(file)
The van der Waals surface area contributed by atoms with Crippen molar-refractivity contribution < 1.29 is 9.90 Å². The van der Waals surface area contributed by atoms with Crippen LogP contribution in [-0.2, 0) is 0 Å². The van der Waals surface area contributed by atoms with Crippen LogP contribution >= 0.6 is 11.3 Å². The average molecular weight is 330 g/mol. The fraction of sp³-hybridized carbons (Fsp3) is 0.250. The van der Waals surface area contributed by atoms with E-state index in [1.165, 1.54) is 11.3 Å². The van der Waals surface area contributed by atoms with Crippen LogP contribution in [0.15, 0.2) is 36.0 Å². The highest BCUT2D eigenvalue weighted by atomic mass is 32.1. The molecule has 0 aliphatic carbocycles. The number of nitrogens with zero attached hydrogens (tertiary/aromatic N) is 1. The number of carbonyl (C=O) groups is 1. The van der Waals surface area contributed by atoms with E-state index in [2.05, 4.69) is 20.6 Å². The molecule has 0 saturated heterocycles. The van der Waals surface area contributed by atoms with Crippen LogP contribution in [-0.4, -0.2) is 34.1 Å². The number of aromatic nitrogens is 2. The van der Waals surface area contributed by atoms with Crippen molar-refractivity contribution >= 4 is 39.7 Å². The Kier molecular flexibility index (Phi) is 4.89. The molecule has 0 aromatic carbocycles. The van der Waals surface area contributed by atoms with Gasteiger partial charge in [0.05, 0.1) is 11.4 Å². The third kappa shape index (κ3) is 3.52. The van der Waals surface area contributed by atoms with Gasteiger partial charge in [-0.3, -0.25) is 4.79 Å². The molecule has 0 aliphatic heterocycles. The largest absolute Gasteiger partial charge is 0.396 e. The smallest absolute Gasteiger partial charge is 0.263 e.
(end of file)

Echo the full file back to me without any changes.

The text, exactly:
The van der Waals surface area contributed by atoms with Crippen molar-refractivity contribution < 1.29 is 9.90 Å². The van der Waals surface area contributed by atoms with Crippen LogP contribution in [-0.2, 0) is 0 Å². The van der Waals surface area contributed by atoms with Crippen LogP contribution >= 0.6 is 11.3 Å². The average molecular weight is 330 g/mol. The fraction of sp³-hybridized carbons (Fsp3) is 0.250. The van der Waals surface area contributed by atoms with E-state index in [1.165, 1.54) is 11.3 Å². The van der Waals surface area contributed by atoms with Crippen LogP contribution in [0.15, 0.2) is 36.0 Å². The highest BCUT2D eigenvalue weighted by atomic mass is 32.1. The molecule has 0 aliphatic carbocycles. The number of nitrogens with zero attached hydrogens (tertiary/aromatic N) is 1. The number of carbonyl (C=O) groups is 1. The van der Waals surface area contributed by atoms with E-state index in [2.05, 4.69) is 20.6 Å². The molecule has 0 saturated heterocycles. The van der Waals surface area contributed by atoms with Crippen LogP contribution in [-0.4, -0.2) is 34.1 Å². The number of aromatic nitrogens is 2. The van der Waals surface area contributed by atoms with Crippen molar-refractivity contribution >= 4 is 39.7 Å². The Kier molecular flexibility index (Phi) is 4.89. The molecule has 0 aromatic carbocycles. The van der Waals surface area contributed by atoms with Gasteiger partial charge in [0.05, 0.1) is 11.4 Å². The third kappa shape index (κ3) is 3.52. The van der Waals surface area contributed by atoms with Gasteiger partial charge in [-0.3, -0.25) is 4.79 Å². The molecule has 0 aliphatic heterocycles. The largest absolute Gasteiger partial charge is 0.396 e. The smallest absolute Gasteiger partial charge is 0.263 e.